Thursday, September 15, 2011

A Marine Hero

Today former Marine Corps Corporal Dakota Meyer was presented the nation’s highest military award for combat valor, the Medal of Honor, by President Obama in a White House ceremony. Corporal Meyer’s Medal of Honor award is the first to a living Marine since the Vietnam War.

Disobeying an order to remain clear of a deadly ambush zone, Corporal Meyer moved forward in a Humvee driven by a fellow Marine to provide covering fire and to also evacuate several wounded against what was right on the verge of being an overpowering enemy force. Corporal Meyer entered the lethal space four separate times in the process of rescuing 36 Afghan and American troops, several of whom he personally carried to the Humvee for evacuation to the rear. After already performing well above the normal call of duty, Corporal Meyer learned that four of his mates were still in the ambush area. Making a fifth trip, Corporal Meyer again braved withering fire only to find that his three fellow Marines and a Navy corpsmen had been killed in the vicious firefight. “It’s what Marines do,” he replied when asked why he moved forward when others stayed back.

At the time, Corporal Meyer was 21 years old.

Like other Medal of Honor awardees, Corporal Meyer insists he is hardly a hero. He says he will accept and wear the medal to honor the Marines he served with, especially his four buddies who died. “The worst day of my life,” he says of his profound sense of loss. “I feel like I failed them and failed their families.”

My gosh. A failure?

This young man made five trips into what was a hot combat hell, with 36 men alive today based directly upon what he did. He drove out under the threat of likely violent death five different times. He tore into the enemy with the ferocity of an enraged United States Marine, the flashing of his weapon the last sight many of his Taliban ambushers probably ever saw. He left his position several times to bring wounded to his vehicle. He himself was wounded. He left no one on the field. All of this after having been ordered to stay put.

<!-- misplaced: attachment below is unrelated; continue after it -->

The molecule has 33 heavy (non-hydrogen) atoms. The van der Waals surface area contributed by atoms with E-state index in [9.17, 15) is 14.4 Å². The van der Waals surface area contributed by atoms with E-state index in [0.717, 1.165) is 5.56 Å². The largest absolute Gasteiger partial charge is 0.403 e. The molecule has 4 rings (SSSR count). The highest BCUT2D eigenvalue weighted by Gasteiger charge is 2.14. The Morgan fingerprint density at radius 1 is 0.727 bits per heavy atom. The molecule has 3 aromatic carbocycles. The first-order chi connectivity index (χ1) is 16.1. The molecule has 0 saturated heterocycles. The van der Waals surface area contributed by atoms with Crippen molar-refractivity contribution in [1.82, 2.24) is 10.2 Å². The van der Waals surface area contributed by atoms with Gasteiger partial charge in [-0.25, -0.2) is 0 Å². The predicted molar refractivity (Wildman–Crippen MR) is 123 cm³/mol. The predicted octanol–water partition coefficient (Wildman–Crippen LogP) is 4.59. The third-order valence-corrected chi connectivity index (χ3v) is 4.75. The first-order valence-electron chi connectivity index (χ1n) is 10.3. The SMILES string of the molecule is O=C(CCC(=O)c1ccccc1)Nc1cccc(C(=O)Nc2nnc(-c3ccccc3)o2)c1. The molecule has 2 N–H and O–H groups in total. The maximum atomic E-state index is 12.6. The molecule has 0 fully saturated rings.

A failure?

No. A warrior.

One hears the term “warrior” these days to describe athletes and others who play games. The word’s use is widespread and gratuitous, much like the young use “amazing” to describe anyone or anything only slightly above ordinariness. To see an NFL wide receiver thumping his chest after a routinely “amazing” play and hear him characterized as a “warrior” is ludicrous when compared to a real warrior like Corporal Dakota Meyer.

That our nation produces such courageous, selfless people as Dakota Meyer should make us ALL better. You have the gratitude of this former Marine for what you did and who you are.

Semper Fi, my young brother.

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